Last reviewed 1 July 2022

We reported recently that the Government had decided to make it simpler for businesses to apply new product conformity markings for most products placed on the market in England, Scotland and Wales (see Government aims to simplify new product safety markings).

The changes have been welcomed by the British Chambers of Commerce (BCC) with Head of Trade Policy, William Bain, agreeing that these new easements would support cashflow and help to reduce costs.

“Usage of EU certificates will cut duplicate testing costs, which firms could have faced early next year to place goods on the market in Great Britain,” he went on. “Those companies which have the resources to do so, will also have the flexibility of importing CE-marked goods before the end of the year and placing these on the market in Great Britain without subsequent relabelling.”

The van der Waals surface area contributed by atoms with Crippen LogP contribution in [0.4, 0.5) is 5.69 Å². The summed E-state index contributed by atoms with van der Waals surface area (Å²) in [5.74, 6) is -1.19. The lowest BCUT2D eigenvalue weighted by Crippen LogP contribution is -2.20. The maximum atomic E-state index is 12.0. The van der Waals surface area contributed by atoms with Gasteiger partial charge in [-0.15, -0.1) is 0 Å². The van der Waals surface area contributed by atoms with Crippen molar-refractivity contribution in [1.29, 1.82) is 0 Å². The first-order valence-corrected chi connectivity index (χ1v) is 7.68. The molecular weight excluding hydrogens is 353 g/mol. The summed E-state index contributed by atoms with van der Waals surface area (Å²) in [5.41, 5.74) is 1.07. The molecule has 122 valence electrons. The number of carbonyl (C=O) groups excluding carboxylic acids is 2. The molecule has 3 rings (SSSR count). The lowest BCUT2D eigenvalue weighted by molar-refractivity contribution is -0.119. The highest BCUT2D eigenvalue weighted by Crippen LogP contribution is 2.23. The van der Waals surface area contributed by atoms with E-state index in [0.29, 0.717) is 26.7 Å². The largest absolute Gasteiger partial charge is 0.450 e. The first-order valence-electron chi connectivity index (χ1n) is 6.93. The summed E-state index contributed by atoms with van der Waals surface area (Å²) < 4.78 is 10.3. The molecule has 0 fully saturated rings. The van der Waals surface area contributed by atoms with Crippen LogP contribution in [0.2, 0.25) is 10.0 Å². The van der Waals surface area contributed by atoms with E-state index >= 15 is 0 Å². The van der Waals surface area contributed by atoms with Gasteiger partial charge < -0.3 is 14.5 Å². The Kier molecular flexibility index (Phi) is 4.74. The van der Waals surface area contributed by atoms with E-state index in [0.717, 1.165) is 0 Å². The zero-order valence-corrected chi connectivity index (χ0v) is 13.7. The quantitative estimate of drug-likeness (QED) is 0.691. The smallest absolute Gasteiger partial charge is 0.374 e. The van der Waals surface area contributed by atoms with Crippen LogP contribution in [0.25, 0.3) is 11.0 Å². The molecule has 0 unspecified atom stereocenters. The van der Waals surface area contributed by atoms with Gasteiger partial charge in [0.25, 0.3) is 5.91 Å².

However, Mr Bain warned that uncertainties still exist in terms of what will happen to markings in Northern Ireland.

The current arrangements suggest that CE-only marked goods, brought over from Northern Ireland, could continue to be placed on the market in Great Britain, whereas those from the rest of the world could not beyond the end of 2025.

“There is some way to go before businesses will have complete assurance about the operation of the new markings systems,” Mr Bain concluded.